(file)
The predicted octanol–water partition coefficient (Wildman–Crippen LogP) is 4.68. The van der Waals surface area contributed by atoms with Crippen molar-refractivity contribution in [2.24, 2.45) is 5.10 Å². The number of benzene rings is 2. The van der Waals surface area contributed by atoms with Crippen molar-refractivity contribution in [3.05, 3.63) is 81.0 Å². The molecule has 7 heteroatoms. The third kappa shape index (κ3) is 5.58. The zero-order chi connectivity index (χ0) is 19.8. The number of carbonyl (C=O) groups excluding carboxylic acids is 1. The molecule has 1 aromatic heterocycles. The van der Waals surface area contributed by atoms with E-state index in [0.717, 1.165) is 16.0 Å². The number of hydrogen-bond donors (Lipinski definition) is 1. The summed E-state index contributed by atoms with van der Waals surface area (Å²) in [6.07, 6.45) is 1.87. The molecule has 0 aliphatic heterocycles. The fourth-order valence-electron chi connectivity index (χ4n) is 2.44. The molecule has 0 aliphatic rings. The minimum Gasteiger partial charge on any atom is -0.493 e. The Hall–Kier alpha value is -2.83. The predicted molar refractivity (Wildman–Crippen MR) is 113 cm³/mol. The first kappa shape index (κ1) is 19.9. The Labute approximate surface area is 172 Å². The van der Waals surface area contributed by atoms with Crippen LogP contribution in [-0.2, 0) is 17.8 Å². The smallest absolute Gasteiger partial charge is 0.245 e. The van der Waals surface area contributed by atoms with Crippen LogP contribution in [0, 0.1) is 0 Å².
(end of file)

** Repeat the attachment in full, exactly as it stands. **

The predicted octanol–water partition coefficient (Wildman–Crippen LogP) is 4.68. The van der Waals surface area contributed by atoms with Crippen molar-refractivity contribution in [2.24, 2.45) is 5.10 Å². The number of benzene rings is 2. The van der Waals surface area contributed by atoms with Crippen molar-refractivity contribution in [3.05, 3.63) is 81.0 Å². The molecule has 7 heteroatoms. The third kappa shape index (κ3) is 5.58. The zero-order chi connectivity index (χ0) is 19.8. The number of carbonyl (C=O) groups excluding carboxylic acids is 1. The molecule has 1 aromatic heterocycles. The van der Waals surface area contributed by atoms with E-state index in [0.717, 1.165) is 16.0 Å². The number of hydrogen-bond donors (Lipinski definition) is 1. The summed E-state index contributed by atoms with van der Waals surface area (Å²) in [6.07, 6.45) is 1.87. The molecule has 0 aliphatic heterocycles. The fourth-order valence-electron chi connectivity index (χ4n) is 2.44. The molecule has 0 aliphatic rings. The minimum Gasteiger partial charge on any atom is -0.493 e. The Hall–Kier alpha value is -2.83. The predicted molar refractivity (Wildman–Crippen MR) is 113 cm³/mol. The first kappa shape index (κ1) is 19.9. The Labute approximate surface area is 172 Å². The van der Waals surface area contributed by atoms with Crippen LogP contribution in [-0.2, 0) is 17.8 Å². The smallest absolute Gasteiger partial charge is 0.245 e. The van der Waals surface area contributed by atoms with Crippen LogP contribution in [0, 0.1) is 0 Å².